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In Lambda Calculus, natural numbers, boolean values, list processing functions, recursion, if function are defined in terms of lambda terms. For example, natural numbers are defined as Church numerals, and recursion is defined in terms of a fixed point of a function.

Functional languages are said to be based on Lambda Calculus.

Who shall be concerned about the above concepts in terms of lambda terms: the implementer/designer of the languages, and/or programmers in the languages?

  • Do functional programming languages define/implement the above concepts in terms of lambda terms?

  • As programmers in regular functional programming languages (such as Haskell, Lisp, ML), is it correct that the above concepts are always given in the same way as in imperative languages, and we never have to understand or deal with their definitions in terms of lambda terms?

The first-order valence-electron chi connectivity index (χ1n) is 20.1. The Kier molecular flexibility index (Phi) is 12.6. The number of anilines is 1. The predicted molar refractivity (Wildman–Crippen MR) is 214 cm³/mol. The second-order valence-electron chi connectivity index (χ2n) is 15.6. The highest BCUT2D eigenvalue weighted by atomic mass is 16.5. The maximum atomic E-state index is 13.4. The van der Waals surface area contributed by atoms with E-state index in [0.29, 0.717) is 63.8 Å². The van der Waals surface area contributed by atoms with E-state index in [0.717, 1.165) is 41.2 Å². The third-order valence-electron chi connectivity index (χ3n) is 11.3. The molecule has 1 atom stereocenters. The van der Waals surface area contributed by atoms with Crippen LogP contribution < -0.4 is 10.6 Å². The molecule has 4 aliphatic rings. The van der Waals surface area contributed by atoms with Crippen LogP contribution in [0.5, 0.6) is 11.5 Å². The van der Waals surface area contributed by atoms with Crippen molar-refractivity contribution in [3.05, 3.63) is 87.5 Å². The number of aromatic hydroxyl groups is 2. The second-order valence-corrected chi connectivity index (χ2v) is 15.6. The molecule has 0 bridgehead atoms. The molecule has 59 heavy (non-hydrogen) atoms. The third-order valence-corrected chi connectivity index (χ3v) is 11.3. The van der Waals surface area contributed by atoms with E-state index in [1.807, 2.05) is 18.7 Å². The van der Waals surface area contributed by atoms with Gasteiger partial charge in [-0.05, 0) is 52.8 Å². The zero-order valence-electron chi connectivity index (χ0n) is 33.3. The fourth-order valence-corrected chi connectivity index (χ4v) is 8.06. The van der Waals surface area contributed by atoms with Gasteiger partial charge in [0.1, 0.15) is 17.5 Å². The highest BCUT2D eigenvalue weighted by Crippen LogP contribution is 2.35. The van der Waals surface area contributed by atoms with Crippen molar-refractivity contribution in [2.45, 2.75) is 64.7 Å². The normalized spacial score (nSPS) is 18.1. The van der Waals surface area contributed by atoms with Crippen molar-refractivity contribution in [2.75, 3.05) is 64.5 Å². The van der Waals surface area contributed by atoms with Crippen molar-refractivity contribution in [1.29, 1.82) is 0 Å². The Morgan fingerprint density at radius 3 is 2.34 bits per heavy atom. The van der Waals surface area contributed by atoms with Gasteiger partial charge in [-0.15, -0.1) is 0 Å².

Thanks.

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  1. Those features are almost never implemented like the lambda calculus in modern programming language implementation. In some cases, using the lambda calculus representation for datatypes has performance improvements (this is associated with so-called tagless representations). Historically, the Haskell compiler did use this representation early on, but has since dropped it. In either case, it never affected user code, and was an implementation detail.
  2. Unless there's a compelling reason to, most code does not use said representations, so the programmer will never interface with them. So those concepts are generally the same as in imperative languages, although keep in mind that there are differences since most functional languages are expression-oriented; e.g. 'if ... then ... else ...' is an expression which returns a value, rather than a statement.
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    $\begingroup$ Just as a side note, one might (one will) run into such definitions when doing stuff with formal proofs and proof assistants such as Coq or Isabelle. $\endgroup$ – Tassle Aug 3 at 2:59
  • $\begingroup$ Do you have an example? I've never used Isabelle, but I can't imagine a case where you'd want to use lambda encodings instead of actual inductive datatypes (and due to predicativity for quantifiers, inductive datatypes are more powerful). $\endgroup$ – Jason Carr Aug 3 at 5:26

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